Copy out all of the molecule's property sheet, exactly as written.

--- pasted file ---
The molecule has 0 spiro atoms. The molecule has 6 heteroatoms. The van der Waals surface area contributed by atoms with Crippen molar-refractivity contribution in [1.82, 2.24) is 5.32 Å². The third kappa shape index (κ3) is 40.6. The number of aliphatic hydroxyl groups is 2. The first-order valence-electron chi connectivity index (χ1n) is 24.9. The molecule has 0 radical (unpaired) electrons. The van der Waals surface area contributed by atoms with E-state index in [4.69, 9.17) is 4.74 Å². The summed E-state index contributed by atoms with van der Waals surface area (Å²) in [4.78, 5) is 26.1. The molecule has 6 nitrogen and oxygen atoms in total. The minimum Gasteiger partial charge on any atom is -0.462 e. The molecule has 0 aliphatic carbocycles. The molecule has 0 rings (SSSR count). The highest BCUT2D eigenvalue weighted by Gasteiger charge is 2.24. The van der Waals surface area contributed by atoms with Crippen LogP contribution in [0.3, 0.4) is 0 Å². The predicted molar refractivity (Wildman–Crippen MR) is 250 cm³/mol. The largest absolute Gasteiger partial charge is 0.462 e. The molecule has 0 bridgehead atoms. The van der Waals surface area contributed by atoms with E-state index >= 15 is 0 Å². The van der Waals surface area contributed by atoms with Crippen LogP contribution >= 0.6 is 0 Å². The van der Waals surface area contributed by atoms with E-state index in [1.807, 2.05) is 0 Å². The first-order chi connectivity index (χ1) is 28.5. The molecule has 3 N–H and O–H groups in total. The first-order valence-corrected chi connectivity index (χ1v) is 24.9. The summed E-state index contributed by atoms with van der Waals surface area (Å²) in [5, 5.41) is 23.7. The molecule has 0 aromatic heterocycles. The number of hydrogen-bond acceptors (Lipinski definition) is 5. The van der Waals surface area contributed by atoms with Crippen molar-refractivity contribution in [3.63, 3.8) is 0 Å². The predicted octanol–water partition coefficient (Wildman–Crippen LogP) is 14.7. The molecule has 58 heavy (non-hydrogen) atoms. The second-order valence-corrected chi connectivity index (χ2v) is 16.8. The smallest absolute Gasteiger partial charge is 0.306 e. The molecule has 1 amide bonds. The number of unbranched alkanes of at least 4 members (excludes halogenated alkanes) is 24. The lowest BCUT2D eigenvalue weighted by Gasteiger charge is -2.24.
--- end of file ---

The molecule has 0 spiro atoms. The molecule has 6 heteroatoms. The van der Waals surface area contributed by atoms with Crippen molar-refractivity contribution in [1.82, 2.24) is 5.32 Å². The third kappa shape index (κ3) is 40.6. The number of aliphatic hydroxyl groups is 2. The first-order valence-electron chi connectivity index (χ1n) is 24.9. The molecule has 0 radical (unpaired) electrons. The van der Waals surface area contributed by atoms with E-state index in [4.69, 9.17) is 4.74 Å². The summed E-state index contributed by atoms with van der Waals surface area (Å²) in [4.78, 5) is 26.1. The molecule has 6 nitrogen and oxygen atoms in total. The minimum Gasteiger partial charge on any atom is -0.462 e. The molecule has 0 aliphatic carbocycles. The molecule has 0 rings (SSSR count). The highest BCUT2D eigenvalue weighted by Gasteiger charge is 2.24. The van der Waals surface area contributed by atoms with Crippen LogP contribution in [0.3, 0.4) is 0 Å². The predicted molar refractivity (Wildman–Crippen MR) is 250 cm³/mol. The largest absolute Gasteiger partial charge is 0.462 e. The molecule has 0 bridgehead atoms. The van der Waals surface area contributed by atoms with E-state index >= 15 is 0 Å². The van der Waals surface area contributed by atoms with Crippen LogP contribution >= 0.6 is 0 Å². The van der Waals surface area contributed by atoms with E-state index in [1.807, 2.05) is 0 Å². The first-order chi connectivity index (χ1) is 28.5. The molecule has 3 N–H and O–H groups in total. The first-order valence-corrected chi connectivity index (χ1v) is 24.9. The summed E-state index contributed by atoms with van der Waals surface area (Å²) in [5, 5.41) is 23.7. The molecule has 0 aromatic heterocycles. The number of hydrogen-bond acceptors (Lipinski definition) is 5. The van der Waals surface area contributed by atoms with Crippen molar-refractivity contribution in [3.63, 3.8) is 0 Å². The predicted octanol–water partition coefficient (Wildman–Crippen LogP) is 14.7. The molecule has 58 heavy (non-hydrogen) atoms. The second-order valence-corrected chi connectivity index (χ2v) is 16.8. The smallest absolute Gasteiger partial charge is 0.306 e. The molecule has 1 amide bonds. The number of unbranched alkanes of at least 4 members (excludes halogenated alkanes) is 24. The lowest BCUT2D eigenvalue weighted by Gasteiger charge is -2.24.